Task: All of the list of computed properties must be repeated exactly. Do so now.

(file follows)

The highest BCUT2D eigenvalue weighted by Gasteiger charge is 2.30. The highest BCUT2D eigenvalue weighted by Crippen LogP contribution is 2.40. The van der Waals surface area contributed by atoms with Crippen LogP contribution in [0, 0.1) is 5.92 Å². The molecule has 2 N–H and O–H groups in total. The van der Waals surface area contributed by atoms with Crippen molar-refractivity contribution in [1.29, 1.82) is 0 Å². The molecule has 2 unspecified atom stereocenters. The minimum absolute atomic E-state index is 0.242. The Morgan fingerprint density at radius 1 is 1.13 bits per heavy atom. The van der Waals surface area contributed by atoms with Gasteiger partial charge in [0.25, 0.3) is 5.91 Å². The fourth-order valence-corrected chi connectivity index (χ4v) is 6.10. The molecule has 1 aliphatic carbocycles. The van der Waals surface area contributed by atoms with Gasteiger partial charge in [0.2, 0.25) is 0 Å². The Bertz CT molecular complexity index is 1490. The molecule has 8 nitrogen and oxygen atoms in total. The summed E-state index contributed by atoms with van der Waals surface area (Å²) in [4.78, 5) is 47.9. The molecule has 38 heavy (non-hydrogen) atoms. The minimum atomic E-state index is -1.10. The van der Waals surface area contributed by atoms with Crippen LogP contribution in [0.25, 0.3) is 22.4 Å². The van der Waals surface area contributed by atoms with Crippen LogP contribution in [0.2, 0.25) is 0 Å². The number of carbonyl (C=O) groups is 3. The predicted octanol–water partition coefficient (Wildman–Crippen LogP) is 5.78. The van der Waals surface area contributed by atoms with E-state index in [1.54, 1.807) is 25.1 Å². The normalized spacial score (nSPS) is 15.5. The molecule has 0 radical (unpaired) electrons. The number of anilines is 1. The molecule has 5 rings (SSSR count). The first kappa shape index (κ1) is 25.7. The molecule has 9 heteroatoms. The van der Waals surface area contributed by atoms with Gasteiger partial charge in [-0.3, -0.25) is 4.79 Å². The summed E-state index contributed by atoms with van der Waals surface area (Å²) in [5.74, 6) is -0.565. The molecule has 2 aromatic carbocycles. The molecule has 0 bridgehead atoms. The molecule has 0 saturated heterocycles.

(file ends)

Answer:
The highest BCUT2D eigenvalue weighted by Gasteiger charge is 2.30. The highest BCUT2D eigenvalue weighted by Crippen LogP contribution is 2.40. The van der Waals surface area contributed by atoms with Crippen LogP contribution in [0, 0.1) is 5.92 Å². The molecule has 2 N–H and O–H groups in total. The van der Waals surface area contributed by atoms with Crippen molar-refractivity contribution in [1.29, 1.82) is 0 Å². The molecule has 2 unspecified atom stereocenters. The minimum absolute atomic E-state index is 0.242. The Morgan fingerprint density at radius 1 is 1.13 bits per heavy atom. The van der Waals surface area contributed by atoms with Gasteiger partial charge in [0.25, 0.3) is 5.91 Å². The fourth-order valence-corrected chi connectivity index (χ4v) is 6.10. The molecule has 1 aliphatic carbocycles. The van der Waals surface area contributed by atoms with Gasteiger partial charge in [0.2, 0.25) is 0 Å². The Bertz CT molecular complexity index is 1490. The molecule has 8 nitrogen and oxygen atoms in total. The summed E-state index contributed by atoms with van der Waals surface area (Å²) in [4.78, 5) is 47.9. The molecule has 38 heavy (non-hydrogen) atoms. The minimum atomic E-state index is -1.10. The van der Waals surface area contributed by atoms with Crippen LogP contribution in [0.25, 0.3) is 22.4 Å². The van der Waals surface area contributed by atoms with Crippen LogP contribution in [0.2, 0.25) is 0 Å². The number of carbonyl (C=O) groups is 3. The predicted octanol–water partition coefficient (Wildman–Crippen LogP) is 5.78. The van der Waals surface area contributed by atoms with E-state index in [1.54, 1.807) is 25.1 Å². The normalized spacial score (nSPS) is 15.5. The molecule has 0 radical (unpaired) electrons. The number of anilines is 1. The molecule has 5 rings (SSSR count). The first kappa shape index (κ1) is 25.7. The molecule has 9 heteroatoms. The van der Waals surface area contributed by atoms with Gasteiger partial charge in [-0.3, -0.25) is 4.79 Å². The summed E-state index contributed by atoms with van der Waals surface area (Å²) in [5.74, 6) is -0.565. The molecule has 2 aromatic carbocycles. The molecule has 0 bridgehead atoms. The molecule has 0 saturated heterocycles.